RV Loans Video Explains How Financing Works

Can you finance a Prevost without an RV loan? Some people can! Image: LWBAZ, iRV2 Forums member
RV Loans Video Explains How Financing Works
Are you looking for your first RV loan? I know what that feels like. RV financing feels so confusing, but this new video by Camping World explains the process in simple language anyone can understand.

How to get the best RV loan for your needs
If you are in the market for a new RV, and you know you’ll need help paying for it, here is quick and dirty look at the ins and outs of RV financing. 
The RV lending process is similar to buying a new stick house, but with less paperwork and easier repayment terms. For example:
Many loans start at about $5,000. Some go up well over $100,000.
Down payments are helpful. Lenders like it when borrowers have at least 20% of the total cost to put toward the RV. Occasionally they will only require 10% down.
RV financing terms vary from four years to twenty.
Most are within 10 to 15 years. The higher the RV cost, the more options you will have to finance your rig.
Two types of RV loans exist: secured and unsecured.
With a secured loan, the RV gets repossessed if you don’t pay your loan. But the benefits enable you to deduct RV loan interest from your federal taxes. Unsecured RV loans don’t hold your RV as collateral, but the rate will be much higher.
Getting financed is as easy as walking into your nearest RV dealership.
You may be tempted to get a loan through somewhere like Costco or a credit union, but RV dealership finance departments have connections with lenders with better terms. Their goal is to make it easy for you to get a new home on wheels.
Your credit score and down payment determines your RV loan

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Covid Recovery and the Full-Time RVing Life

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3 Dangers Of RVing With Dogs That Are Totally Preventable

RVing with intelligent dogs like Wyatt means taking extra precautions. Image: LiveWorkDream.com
3 Dangers Of RVing With Dogs That Are Totally Preventable
Many of us can’t imagine life on the road without our canine co-pilots. For their safety, we must be aware of important dangers of RVing with dogs.
Dogs enhance our experiences in nature. They force us to take time and smell the flowers, to sit and savor the scenery and explore our surroundings when the time is right. But for all the joys of RVing with dogs, certain dangers lurk in this lifestyle that don’t exist in the real world.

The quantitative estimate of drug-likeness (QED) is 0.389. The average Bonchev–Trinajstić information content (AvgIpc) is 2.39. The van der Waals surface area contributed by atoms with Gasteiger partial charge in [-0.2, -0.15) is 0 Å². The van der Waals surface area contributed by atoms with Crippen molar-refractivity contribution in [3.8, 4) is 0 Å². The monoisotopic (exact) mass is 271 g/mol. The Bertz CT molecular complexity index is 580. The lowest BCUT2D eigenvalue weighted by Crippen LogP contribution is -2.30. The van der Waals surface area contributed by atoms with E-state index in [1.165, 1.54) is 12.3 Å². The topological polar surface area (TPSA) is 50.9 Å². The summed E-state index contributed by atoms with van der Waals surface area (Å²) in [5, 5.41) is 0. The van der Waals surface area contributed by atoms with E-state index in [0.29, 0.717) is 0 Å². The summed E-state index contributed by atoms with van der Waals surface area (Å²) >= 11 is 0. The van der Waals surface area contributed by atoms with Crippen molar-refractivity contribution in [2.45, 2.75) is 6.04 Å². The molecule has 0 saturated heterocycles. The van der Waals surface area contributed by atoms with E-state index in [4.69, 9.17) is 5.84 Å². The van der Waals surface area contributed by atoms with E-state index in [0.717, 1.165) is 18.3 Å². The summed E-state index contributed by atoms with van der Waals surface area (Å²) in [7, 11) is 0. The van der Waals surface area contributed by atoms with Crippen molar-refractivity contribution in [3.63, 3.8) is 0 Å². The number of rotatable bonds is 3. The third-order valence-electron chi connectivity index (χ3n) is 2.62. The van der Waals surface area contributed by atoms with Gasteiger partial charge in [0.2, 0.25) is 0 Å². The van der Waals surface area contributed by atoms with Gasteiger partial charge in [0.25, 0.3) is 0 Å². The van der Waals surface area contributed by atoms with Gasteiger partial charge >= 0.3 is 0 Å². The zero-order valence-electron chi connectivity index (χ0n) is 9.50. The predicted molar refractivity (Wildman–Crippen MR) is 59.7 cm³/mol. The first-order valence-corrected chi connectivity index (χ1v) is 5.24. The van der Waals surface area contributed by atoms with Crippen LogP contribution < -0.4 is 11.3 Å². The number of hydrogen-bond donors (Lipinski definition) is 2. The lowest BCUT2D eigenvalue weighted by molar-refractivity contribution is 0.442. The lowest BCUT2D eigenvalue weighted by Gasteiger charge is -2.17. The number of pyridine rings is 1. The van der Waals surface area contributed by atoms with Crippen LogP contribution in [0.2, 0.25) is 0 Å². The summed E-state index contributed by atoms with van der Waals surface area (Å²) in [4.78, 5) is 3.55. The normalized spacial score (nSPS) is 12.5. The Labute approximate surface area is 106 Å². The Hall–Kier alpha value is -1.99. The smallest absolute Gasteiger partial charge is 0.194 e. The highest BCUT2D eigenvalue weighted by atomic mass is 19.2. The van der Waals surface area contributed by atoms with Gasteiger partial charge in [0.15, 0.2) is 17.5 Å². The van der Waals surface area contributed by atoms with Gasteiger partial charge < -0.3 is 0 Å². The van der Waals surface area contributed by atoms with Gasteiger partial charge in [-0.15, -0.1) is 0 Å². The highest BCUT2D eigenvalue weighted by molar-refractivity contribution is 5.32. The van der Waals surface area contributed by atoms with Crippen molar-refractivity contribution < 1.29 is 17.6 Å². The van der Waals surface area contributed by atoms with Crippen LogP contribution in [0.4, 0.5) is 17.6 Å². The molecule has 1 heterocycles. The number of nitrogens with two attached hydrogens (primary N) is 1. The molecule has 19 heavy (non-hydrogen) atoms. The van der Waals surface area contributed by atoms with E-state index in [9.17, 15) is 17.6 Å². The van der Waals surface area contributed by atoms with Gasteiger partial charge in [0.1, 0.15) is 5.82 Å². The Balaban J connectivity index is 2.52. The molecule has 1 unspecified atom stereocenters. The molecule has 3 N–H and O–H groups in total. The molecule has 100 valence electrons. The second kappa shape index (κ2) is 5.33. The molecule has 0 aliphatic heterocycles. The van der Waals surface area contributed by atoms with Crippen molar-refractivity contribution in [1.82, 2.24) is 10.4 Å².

At best, these pet hazards can cost you a lot of money at the vet clinic. At worst, your pet’s life may be at risk. If you think of yourself as a responsible pet parent, you’ll want to avoid these common RVing dog dangers.
1. Don’t let your pooch drive the RV. 
As parent to a high strung, intelligent German Shepherd who recently passed, I always worried that one day he would take his role as co-pilot a little too seriously. That’s why anytime we park our Dodge RAM, we put on the emergency break to ensure he doesn’t attempt a getaway.
After all, thousands of children have been known to accidentally hit a gearshift and send the vehicle into motion. Knowing my dog is as smart as the average two-year-old human, it makes sense that he’s capable of doing the same.
Setting the emergency brake seems like the common sense thing to do whether you’re driving a passenger car or RVing with children or pets. But I also know that after a long day’s drive, even little pet safety tasks like this are easily forgotten. And that’s exactly what happened to this poor guy in Texas:

Whatever kind of RV you drive, make it a habit

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A Craptastic Covid Christmas

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10 Hard Truths About RV Parks (And What To Do About Them)

Trees can be a curse and a blessing. (Image: @lunarlight, iRV2 Forums)
10 Hard Truths About RV Parks (And What To Do About Them)
Experienced RVers know that not all RV parks are created equal. These ten truths about RV parks can prepare you for the unexpected and sometimes disappointing surprises of finding a place to park your home on wheels.
One of the best things about RV living is that it’s always an adventure when you turn the key and head onto the open road. But sometimes this lifestyle throws curveballs at you, especially when it comes to the range of quality among privately-owned parks. You can make the most of the adventurous life by preparing for these uncomfortable truths about some locations.
1. Sewer hookups aren’t always easy to access.
Sometimes you have to wonder what RV park architects are thinking when they decide on utility hookup locations. Many RV park sewer drain locations are in awkward locations on a campsite.
In a perfect world, RV park sewer drain locations should accommodate all size rigs, and multiple sewer drain locations would be a dream come true. Carrying an extra sewer hose comes in handy when your RV dump valve is too far from the sewer hookup.
2. You might get to know the neighbors really well.
Everyone has different ideas about the ideal RV campsite size. Many privately-owned RV parks maximize every square foot of space by packing it full of campsites. This can make for an uncomfortable time when you walk out your front door and right into your neighbor’s steps. In our pandemic era when social distancing could save your life, it’s wise to carefully check campground reviews and customer experiences before deciding on a place to stay.
3. Size matters when it comes to RV park sites.
Too many RV park layouts assume that one-size